The translation of the Tao Shuo, now for the first time published in its entirety, was completed by Dr. Bushell in 1891, and has been printed with little alteration from the MS. as he then left it. Of the twenty-one figures with which he contemplated illustrating the work, eighteen were to be taken (see pp. xi, xvii) from the sixteenth-century Manuscript Catalogue of porcelain by Hsiang Yuan-P'ien. This work was published by Dr. Bushell in 1908 (Chinese Porcelain of Different Dynasties: eighty-three plates in colour by W. Griggs; with the Chinese text reproduced by line-blocks, and an introduction, translation, and commentary: Clarendon Press).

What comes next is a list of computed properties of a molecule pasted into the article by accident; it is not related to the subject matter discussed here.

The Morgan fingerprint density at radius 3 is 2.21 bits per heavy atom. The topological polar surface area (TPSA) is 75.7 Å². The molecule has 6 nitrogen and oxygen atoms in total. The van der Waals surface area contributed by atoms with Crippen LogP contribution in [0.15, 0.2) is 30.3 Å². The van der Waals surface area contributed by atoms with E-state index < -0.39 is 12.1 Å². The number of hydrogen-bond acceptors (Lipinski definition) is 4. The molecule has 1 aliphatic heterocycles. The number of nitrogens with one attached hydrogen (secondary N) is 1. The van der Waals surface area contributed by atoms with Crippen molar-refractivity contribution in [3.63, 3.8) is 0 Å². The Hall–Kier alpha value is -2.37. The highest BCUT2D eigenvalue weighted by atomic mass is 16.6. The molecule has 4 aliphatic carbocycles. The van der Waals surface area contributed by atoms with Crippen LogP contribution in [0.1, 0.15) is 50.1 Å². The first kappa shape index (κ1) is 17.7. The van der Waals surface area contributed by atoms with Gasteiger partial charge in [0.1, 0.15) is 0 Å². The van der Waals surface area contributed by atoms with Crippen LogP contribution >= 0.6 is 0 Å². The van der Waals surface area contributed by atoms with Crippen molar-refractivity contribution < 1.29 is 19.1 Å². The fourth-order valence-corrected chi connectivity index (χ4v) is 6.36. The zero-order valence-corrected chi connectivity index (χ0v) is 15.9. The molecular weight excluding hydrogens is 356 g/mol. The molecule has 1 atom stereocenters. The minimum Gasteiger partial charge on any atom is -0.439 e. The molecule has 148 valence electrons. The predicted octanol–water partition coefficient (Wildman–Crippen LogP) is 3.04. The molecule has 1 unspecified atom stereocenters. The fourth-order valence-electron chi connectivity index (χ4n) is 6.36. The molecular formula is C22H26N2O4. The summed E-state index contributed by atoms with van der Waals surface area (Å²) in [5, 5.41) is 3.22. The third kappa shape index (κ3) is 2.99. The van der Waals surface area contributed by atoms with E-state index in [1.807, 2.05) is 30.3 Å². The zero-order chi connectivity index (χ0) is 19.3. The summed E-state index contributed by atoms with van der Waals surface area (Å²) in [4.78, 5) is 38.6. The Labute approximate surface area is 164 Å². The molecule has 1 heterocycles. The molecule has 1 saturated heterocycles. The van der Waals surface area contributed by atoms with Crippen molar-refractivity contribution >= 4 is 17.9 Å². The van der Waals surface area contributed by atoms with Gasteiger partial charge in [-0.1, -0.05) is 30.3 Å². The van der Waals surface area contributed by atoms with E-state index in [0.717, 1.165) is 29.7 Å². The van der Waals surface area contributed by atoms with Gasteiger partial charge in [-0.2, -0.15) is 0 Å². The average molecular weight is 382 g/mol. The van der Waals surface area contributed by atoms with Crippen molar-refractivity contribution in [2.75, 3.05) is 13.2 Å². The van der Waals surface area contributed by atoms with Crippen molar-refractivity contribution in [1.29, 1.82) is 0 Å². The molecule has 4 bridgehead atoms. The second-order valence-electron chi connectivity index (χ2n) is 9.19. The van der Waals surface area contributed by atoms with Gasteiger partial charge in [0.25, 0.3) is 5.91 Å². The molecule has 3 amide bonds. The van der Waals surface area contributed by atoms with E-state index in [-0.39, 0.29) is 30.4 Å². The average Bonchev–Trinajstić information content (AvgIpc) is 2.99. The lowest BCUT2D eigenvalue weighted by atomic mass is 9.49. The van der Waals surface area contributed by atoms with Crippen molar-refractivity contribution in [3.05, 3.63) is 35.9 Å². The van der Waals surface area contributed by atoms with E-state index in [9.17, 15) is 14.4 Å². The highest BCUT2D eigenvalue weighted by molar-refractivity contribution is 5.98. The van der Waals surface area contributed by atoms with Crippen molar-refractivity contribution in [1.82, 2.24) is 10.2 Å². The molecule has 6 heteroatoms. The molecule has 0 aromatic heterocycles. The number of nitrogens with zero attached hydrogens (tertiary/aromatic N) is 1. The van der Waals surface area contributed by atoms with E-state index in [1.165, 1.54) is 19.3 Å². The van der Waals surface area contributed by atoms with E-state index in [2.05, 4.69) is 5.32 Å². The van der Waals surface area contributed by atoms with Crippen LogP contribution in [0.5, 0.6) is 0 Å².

It may be mentioned that a set of Chinese illustrations of the manufacture of porcelain similar in style to those described on pp. 7-30 is reproduced in Stanislas Julien's Histoire et Fabrication de la Porcelaine Chinoise, Paris, 1856. They are only fourteen in number instead of the twenty described in the text of T'ao Shuo; those wanting being Nos. 3, 8, 12 (which bears the same title as 7), 14, 19 and 20. Two of the remaining three have been reproduced in Cosmo Monkhouse's History and Description of Chinese Porcelain, 1901, and in Dr. Bushell's South Kensington Museum Handbook, Chinese Art, 1906.
The Lettres du Pere d'Entrecolles mentioned on p. ix have been added in an Appendix. The text has been printed, practically without alteration, from a copy of the Lettres Édifiantes in the British Museum.